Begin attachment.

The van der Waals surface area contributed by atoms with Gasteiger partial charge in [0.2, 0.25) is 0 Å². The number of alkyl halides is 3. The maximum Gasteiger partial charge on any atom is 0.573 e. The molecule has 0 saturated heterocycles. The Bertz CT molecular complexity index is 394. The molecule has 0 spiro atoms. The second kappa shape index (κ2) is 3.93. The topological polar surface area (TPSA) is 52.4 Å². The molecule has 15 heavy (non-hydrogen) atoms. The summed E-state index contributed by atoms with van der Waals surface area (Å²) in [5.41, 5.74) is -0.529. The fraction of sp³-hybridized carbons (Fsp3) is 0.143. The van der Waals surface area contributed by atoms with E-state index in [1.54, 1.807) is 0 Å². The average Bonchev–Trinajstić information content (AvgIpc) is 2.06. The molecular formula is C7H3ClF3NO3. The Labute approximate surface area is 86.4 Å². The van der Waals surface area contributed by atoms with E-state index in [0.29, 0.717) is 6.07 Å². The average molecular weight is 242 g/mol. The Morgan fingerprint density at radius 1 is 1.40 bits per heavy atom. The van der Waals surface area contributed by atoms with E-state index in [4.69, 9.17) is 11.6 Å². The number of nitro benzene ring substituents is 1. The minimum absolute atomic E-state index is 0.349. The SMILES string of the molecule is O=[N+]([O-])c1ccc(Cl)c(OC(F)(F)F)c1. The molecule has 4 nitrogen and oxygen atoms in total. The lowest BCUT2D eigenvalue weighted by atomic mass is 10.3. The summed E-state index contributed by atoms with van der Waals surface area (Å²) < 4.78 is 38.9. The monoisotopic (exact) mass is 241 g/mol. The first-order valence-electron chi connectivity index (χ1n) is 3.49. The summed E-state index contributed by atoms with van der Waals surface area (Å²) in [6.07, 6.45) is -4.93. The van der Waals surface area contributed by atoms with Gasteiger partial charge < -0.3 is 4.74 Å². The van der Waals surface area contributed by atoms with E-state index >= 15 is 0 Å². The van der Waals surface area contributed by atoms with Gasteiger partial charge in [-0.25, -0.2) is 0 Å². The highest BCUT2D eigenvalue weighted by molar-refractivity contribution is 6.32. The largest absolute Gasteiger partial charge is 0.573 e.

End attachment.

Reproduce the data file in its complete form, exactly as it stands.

The van der Waals surface area contributed by atoms with Gasteiger partial charge in [0.2, 0.25) is 0 Å². The number of alkyl halides is 3. The maximum Gasteiger partial charge on any atom is 0.573 e. The molecule has 0 saturated heterocycles. The Bertz CT molecular complexity index is 394. The molecule has 0 spiro atoms. The second kappa shape index (κ2) is 3.93. The topological polar surface area (TPSA) is 52.4 Å². The molecule has 15 heavy (non-hydrogen) atoms. The summed E-state index contributed by atoms with van der Waals surface area (Å²) in [5.41, 5.74) is -0.529. The fraction of sp³-hybridized carbons (Fsp3) is 0.143. The van der Waals surface area contributed by atoms with E-state index in [1.54, 1.807) is 0 Å². The average Bonchev–Trinajstić information content (AvgIpc) is 2.06. The molecular formula is C7H3ClF3NO3. The Labute approximate surface area is 86.4 Å². The van der Waals surface area contributed by atoms with E-state index in [0.29, 0.717) is 6.07 Å². The average molecular weight is 242 g/mol. The Morgan fingerprint density at radius 1 is 1.40 bits per heavy atom. The van der Waals surface area contributed by atoms with E-state index in [4.69, 9.17) is 11.6 Å². The number of nitro benzene ring substituents is 1. The minimum absolute atomic E-state index is 0.349. The SMILES string of the molecule is O=[N+]([O-])c1ccc(Cl)c(OC(F)(F)F)c1. The molecule has 4 nitrogen and oxygen atoms in total. The lowest BCUT2D eigenvalue weighted by atomic mass is 10.3. The summed E-state index contributed by atoms with van der Waals surface area (Å²) < 4.78 is 38.9. The monoisotopic (exact) mass is 241 g/mol. The first-order valence-electron chi connectivity index (χ1n) is 3.49. The summed E-state index contributed by atoms with van der Waals surface area (Å²) in [6.07, 6.45) is -4.93. The van der Waals surface area contributed by atoms with Gasteiger partial charge < -0.3 is 4.74 Å². The van der Waals surface area contributed by atoms with E-state index >= 15 is 0 Å². The van der Waals surface area contributed by atoms with Gasteiger partial charge in [-0.25, -0.2) is 0 Å². The highest BCUT2D eigenvalue weighted by molar-refractivity contribution is 6.32. The largest absolute Gasteiger partial charge is 0.573 e.